The Consumer Financial Protection Bureau (CFPB) issued a new report warning seniors against using a reverse mortgage as an income bridge to delay collecting Social Security benefits. While the report rightly points outs the potential risks of reverse mortgages, it demonstrates little understanding of the nuances of Social Security claiming strategies and overstates the typical cost of a reverse mortgage in today's marketplace.
But new rules issued by this Department of Housing and Urban Development this week will increase the costs of reverse mortgages in the future and reduce the amount of equity seniors can borrow through the government-backed Home Equity Conversion Mortgage (HECM) program. The new rules take effect Oct. 2, 2017, but will not alter the terms of existing reverse mortgages.
A reverse mortgage allows homeowners age 62 or older to tap some of the equity in their home through a lump sum, a line of credit, or regular monthly payments. The debt is subject to interest payments, mortgage insurance premiums and monthly servicing fees plus origination and closing costs. No repayment is due until the owner leaves the home permanently or dies and the loan repayment amount can never exceed the value of the home.
The report uses the example of a 62-year-old single woman who uses income from a reverse mortgage to delay claiming Social Security benefits until her full retirement age of 67. It calculates she would receive $29,640 more in cumulative Social Security benefits during her lifetime if she claims a monthly benefit of $1,300 at age 67 rather than collecting $910 per month at the earliest possible claiming age of 62.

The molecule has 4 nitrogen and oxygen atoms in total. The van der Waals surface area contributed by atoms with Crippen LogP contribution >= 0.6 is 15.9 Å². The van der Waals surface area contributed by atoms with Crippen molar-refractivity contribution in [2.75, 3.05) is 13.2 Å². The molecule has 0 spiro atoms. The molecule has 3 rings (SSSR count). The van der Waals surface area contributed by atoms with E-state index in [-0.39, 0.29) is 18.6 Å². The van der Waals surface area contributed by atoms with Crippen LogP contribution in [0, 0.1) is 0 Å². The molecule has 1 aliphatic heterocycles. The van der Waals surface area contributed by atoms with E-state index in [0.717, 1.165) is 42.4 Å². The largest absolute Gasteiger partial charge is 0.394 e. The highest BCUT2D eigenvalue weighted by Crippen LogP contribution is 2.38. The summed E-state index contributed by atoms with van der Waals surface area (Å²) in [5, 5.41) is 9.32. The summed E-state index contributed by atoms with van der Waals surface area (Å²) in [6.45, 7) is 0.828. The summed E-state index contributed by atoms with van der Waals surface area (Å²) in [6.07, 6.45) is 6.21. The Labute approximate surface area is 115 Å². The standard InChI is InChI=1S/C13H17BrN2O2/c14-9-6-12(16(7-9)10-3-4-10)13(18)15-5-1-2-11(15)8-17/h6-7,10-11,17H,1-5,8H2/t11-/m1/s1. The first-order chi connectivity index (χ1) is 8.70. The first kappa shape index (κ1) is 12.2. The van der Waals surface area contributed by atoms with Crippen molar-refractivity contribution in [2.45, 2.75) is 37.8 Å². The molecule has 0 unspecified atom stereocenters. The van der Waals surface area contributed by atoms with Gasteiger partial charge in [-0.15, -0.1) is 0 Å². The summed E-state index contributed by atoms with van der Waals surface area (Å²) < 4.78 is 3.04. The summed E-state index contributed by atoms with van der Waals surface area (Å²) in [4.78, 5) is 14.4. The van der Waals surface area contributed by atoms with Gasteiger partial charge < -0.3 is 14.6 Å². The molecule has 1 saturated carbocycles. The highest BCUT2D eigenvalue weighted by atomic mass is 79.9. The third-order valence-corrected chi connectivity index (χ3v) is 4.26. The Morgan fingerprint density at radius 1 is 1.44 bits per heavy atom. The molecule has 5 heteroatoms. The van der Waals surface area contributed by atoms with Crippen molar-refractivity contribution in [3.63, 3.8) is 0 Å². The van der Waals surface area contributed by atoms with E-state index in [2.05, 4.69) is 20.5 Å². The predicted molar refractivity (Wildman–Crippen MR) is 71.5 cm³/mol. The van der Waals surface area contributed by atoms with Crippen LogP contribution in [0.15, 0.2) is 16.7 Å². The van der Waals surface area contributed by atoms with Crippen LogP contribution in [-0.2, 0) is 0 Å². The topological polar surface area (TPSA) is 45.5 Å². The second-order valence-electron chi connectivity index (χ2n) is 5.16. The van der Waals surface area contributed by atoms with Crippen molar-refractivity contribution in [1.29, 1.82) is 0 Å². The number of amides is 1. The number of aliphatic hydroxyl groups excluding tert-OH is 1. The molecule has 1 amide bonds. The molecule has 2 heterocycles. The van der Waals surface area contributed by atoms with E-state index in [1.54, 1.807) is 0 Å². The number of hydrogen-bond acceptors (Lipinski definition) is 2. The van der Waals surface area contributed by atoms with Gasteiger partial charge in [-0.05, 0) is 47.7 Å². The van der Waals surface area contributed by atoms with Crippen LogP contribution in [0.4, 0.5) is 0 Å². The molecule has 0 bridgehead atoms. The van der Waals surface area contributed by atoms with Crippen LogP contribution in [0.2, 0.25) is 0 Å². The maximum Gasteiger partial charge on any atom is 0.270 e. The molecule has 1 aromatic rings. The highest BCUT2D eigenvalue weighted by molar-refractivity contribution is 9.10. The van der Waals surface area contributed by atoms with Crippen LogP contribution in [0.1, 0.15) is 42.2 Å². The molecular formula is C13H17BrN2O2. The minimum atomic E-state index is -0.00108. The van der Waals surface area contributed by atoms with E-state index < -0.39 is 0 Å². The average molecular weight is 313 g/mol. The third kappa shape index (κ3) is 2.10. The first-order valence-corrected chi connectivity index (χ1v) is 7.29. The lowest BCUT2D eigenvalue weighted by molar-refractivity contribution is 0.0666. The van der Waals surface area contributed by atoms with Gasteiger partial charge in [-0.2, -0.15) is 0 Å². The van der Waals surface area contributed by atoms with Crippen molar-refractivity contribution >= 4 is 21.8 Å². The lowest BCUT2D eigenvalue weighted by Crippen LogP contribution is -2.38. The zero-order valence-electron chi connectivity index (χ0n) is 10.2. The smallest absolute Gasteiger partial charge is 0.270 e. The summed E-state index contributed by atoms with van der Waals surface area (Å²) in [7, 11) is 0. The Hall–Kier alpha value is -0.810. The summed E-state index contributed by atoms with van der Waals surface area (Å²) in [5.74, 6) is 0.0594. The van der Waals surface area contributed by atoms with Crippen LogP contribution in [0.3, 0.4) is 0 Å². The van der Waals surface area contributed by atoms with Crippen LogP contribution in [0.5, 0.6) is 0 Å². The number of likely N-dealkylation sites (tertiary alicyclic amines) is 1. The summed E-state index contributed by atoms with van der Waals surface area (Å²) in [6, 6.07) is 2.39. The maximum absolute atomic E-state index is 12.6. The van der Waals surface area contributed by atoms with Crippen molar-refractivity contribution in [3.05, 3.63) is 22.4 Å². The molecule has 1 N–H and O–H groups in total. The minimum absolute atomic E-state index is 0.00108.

The report assumes the woman borrows $54,600 of her home equity through a reverse mortgage—the cumulative value of the $910 in monthly Social Security benefits that she did not collect during the five years between the ages of 62 and 67—and repays the reverse mortgage after seven years which the report said is the typical length of a reverse mortgage loan.
"In seven years, when the borrower turns 69 and terminates the loan, the reverse mortgage loan costs will be $31,900, approximately $2,300 more than the lifetime amount of money ($29,640) gained from an increased Social Security benefit if the consumer lives to age 85," the report said. If, instead, she chose not to repay the loan during her lifetime, the costs would be about $178,000 if the consumer lived to age 85.
Time for a reality check.
"The analysis selects a Social Security deferral strategy that provides very little benefit to the individual and compares the present value of increased Social Security costs to the future value of reverse mortgage costs," said Jamie Hopkins, co-director of the Retirement Income Program at the American College of Financial Services.